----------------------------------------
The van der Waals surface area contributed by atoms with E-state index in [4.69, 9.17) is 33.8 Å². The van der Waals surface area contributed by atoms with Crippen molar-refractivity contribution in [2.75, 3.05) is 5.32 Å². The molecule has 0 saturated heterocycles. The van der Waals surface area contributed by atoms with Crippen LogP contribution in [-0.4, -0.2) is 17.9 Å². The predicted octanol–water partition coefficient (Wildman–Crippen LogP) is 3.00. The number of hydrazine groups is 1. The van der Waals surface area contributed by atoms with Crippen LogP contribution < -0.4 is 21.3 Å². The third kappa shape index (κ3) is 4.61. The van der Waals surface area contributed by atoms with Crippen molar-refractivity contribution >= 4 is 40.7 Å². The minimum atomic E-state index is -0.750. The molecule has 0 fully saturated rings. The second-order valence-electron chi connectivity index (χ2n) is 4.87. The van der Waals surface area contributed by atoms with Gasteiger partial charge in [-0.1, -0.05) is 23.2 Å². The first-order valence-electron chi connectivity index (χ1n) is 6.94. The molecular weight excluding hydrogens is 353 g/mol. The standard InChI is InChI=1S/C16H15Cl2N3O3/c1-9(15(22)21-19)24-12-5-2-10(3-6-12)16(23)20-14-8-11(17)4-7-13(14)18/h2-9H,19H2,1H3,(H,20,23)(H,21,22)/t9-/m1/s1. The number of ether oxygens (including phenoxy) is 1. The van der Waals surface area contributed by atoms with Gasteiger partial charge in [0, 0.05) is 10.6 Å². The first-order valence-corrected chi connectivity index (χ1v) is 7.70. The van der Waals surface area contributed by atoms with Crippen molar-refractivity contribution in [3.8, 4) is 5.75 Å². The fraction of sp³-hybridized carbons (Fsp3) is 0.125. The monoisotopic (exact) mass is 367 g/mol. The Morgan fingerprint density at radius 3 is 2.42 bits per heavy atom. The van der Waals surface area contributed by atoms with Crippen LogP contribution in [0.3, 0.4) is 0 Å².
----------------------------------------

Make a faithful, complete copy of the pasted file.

The van der Waals surface area contributed by atoms with E-state index in [4.69, 9.17) is 33.8 Å². The van der Waals surface area contributed by atoms with Crippen molar-refractivity contribution in [2.75, 3.05) is 5.32 Å². The molecule has 0 saturated heterocycles. The van der Waals surface area contributed by atoms with Crippen LogP contribution in [-0.4, -0.2) is 17.9 Å². The predicted octanol–water partition coefficient (Wildman–Crippen LogP) is 3.00. The number of hydrazine groups is 1. The van der Waals surface area contributed by atoms with Crippen LogP contribution < -0.4 is 21.3 Å². The third kappa shape index (κ3) is 4.61. The van der Waals surface area contributed by atoms with Crippen molar-refractivity contribution >= 4 is 40.7 Å². The minimum atomic E-state index is -0.750. The molecule has 0 fully saturated rings. The second-order valence-electron chi connectivity index (χ2n) is 4.87. The van der Waals surface area contributed by atoms with Gasteiger partial charge in [-0.1, -0.05) is 23.2 Å². The first-order valence-electron chi connectivity index (χ1n) is 6.94. The molecular weight excluding hydrogens is 353 g/mol. The standard InChI is InChI=1S/C16H15Cl2N3O3/c1-9(15(22)21-19)24-12-5-2-10(3-6-12)16(23)20-14-8-11(17)4-7-13(14)18/h2-9H,19H2,1H3,(H,20,23)(H,21,22)/t9-/m1/s1. The number of ether oxygens (including phenoxy) is 1. The van der Waals surface area contributed by atoms with Gasteiger partial charge in [0, 0.05) is 10.6 Å². The first-order valence-corrected chi connectivity index (χ1v) is 7.70. The van der Waals surface area contributed by atoms with Crippen molar-refractivity contribution in [3.8, 4) is 5.75 Å². The fraction of sp³-hybridized carbons (Fsp3) is 0.125. The monoisotopic (exact) mass is 367 g/mol. The Morgan fingerprint density at radius 3 is 2.42 bits per heavy atom. The van der Waals surface area contributed by atoms with Crippen LogP contribution in [0.3, 0.4) is 0 Å².